Leachate — A Key To Unlocking The Chain Of Recirculating PFAS Forever?PFAS contamination is ubiquitous in the water cycle, but landfill wastew...Leachate — A Key To Unlocking The Chain Of Recirculating PFAS Forever?
PFAS contamination is ubiquitous in the water cycle, but landfill wastewater leachate poses an opportunity to treat concentrated streams and break up the continuous movement through the water cycle.
Per- and polyfluoroalkyl substances, better known by their acronym — PFAS — and often called “forever chemicals,” have been gaining increased attention over their presence in the water cycle. Indeed, PFAS are found in all parts of the water cycle, including wastewater, groundwater, surface water, and drinking water. They are ubiquitous because of their widespread use in consumer products such as food packaging, electronics, carpets, shampoo bottles, non-stick pans, and a plethora of other items. Moreover, these PFAS were designed to fight fires and coat our pans while cooking — it should be no surprise that they do not readily biodegrade in the environment. Since a wide variety of everyday products contain PFAS, landfills, and therefore leachate, are a hotspot for PFAS. If PFAS can be treated at landfills prior to leaching into surrounding waterways, the movement of PFAS through the urban water cycle could be limited. So, while leachates are undoubtedly a high, concentrated stream of PFAS, they are also an opportunity for treatment.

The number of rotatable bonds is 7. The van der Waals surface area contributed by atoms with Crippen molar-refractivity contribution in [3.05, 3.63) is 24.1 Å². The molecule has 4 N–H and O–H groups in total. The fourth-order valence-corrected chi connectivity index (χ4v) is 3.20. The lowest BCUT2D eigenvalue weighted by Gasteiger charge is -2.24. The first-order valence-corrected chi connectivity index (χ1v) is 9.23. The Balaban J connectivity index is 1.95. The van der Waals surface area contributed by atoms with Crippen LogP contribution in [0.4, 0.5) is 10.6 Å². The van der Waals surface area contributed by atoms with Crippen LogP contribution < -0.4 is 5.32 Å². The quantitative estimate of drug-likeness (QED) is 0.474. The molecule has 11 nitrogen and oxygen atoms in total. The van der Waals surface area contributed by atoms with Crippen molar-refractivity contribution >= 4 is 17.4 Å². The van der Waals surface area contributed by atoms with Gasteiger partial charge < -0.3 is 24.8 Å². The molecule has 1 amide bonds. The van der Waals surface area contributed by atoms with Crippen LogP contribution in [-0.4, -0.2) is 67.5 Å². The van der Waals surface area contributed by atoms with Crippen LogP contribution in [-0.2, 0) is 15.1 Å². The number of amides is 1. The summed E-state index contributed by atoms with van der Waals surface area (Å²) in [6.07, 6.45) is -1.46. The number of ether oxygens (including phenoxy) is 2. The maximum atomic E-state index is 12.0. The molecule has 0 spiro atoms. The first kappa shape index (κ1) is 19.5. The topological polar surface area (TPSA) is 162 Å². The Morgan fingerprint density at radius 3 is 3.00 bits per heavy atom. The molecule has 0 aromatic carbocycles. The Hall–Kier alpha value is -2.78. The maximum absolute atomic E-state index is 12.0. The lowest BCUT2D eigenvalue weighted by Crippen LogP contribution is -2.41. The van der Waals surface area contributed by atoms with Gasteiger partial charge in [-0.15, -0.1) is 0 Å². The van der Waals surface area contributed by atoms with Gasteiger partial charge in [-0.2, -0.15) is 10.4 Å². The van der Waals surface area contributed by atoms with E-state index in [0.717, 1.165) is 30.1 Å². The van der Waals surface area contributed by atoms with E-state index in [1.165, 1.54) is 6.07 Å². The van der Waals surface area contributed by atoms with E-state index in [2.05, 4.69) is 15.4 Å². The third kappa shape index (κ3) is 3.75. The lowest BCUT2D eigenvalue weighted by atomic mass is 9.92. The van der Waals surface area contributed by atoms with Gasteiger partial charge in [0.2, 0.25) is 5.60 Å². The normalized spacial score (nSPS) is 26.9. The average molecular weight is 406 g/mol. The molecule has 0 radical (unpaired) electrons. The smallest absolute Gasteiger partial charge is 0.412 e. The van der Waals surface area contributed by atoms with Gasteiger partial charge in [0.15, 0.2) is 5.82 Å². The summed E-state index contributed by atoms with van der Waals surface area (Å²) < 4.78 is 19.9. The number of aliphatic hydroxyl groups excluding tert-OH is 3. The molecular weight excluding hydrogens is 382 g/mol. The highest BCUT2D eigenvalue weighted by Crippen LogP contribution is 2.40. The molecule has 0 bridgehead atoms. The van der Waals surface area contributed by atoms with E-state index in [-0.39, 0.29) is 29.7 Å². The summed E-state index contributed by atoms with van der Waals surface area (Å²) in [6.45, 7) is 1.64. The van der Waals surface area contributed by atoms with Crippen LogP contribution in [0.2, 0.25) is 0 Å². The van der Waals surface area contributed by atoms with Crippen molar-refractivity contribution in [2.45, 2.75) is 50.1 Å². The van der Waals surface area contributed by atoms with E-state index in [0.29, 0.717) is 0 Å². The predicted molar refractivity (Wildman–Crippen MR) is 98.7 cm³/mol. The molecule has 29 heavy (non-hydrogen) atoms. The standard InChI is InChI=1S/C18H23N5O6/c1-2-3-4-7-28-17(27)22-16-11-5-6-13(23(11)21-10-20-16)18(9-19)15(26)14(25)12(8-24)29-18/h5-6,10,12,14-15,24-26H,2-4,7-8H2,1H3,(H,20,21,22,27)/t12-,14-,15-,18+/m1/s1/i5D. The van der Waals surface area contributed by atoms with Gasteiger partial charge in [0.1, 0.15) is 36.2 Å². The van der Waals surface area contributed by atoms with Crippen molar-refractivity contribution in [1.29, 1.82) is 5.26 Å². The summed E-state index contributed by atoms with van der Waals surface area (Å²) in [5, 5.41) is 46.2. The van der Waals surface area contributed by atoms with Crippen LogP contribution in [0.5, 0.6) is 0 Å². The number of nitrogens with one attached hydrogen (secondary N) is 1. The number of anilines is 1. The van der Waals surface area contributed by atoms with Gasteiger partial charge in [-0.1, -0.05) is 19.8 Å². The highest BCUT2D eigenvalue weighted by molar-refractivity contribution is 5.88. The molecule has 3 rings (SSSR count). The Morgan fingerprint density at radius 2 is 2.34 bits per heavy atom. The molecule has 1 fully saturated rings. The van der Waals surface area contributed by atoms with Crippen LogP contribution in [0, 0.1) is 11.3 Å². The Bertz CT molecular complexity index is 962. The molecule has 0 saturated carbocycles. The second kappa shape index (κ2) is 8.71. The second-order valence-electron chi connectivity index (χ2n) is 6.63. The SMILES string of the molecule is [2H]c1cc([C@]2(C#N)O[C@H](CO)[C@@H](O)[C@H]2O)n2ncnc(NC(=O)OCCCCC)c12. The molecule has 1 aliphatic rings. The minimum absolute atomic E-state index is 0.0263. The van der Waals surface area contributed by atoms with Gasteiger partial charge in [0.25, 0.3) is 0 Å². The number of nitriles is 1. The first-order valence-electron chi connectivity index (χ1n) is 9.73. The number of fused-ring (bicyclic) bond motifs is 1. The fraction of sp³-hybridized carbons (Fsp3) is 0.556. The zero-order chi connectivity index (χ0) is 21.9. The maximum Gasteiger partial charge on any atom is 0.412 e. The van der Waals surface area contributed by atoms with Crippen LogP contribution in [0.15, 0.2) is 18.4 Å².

Landfill Leachate And PFAS Issues
Leachate is the product of precipitation infiltrating through the solid waste and potentially resulting in a rather complex mixture of dangerous contaminants for human and ecosystem health. Municipal landfill leachate is a source of PFAS contamination due to the extensive discharge of PFAS-rich consumer products. PFAS could take several different routes towards environmental contamination after placed in landfill facilities.
In the U.S., publicly owned treatment works (POTW) are usually responsible for the treatment of this waste leachate, which is commonly co-treated with domestic sewage. While the volume of leachate varies, it can be as much as 1% of the total influent volume at a POTW. The concentrations of PFAS can reach high concentrations in the order of ppm (or mg/L). PFAS treatment can be a challenging problem given the physical and chemical composition of landfill leachate that includes high levels of total organic carbon (TOC), total dissolved solids (TDS), and total suspended solids (TSS), and, in some cases, heavy metals, which may also be at ppm levels. These variables can all impact the downstream technology and the resulting removal and destruction efficiency. Different technologies have been implemented to reduce the discharge of PFAS into the environment.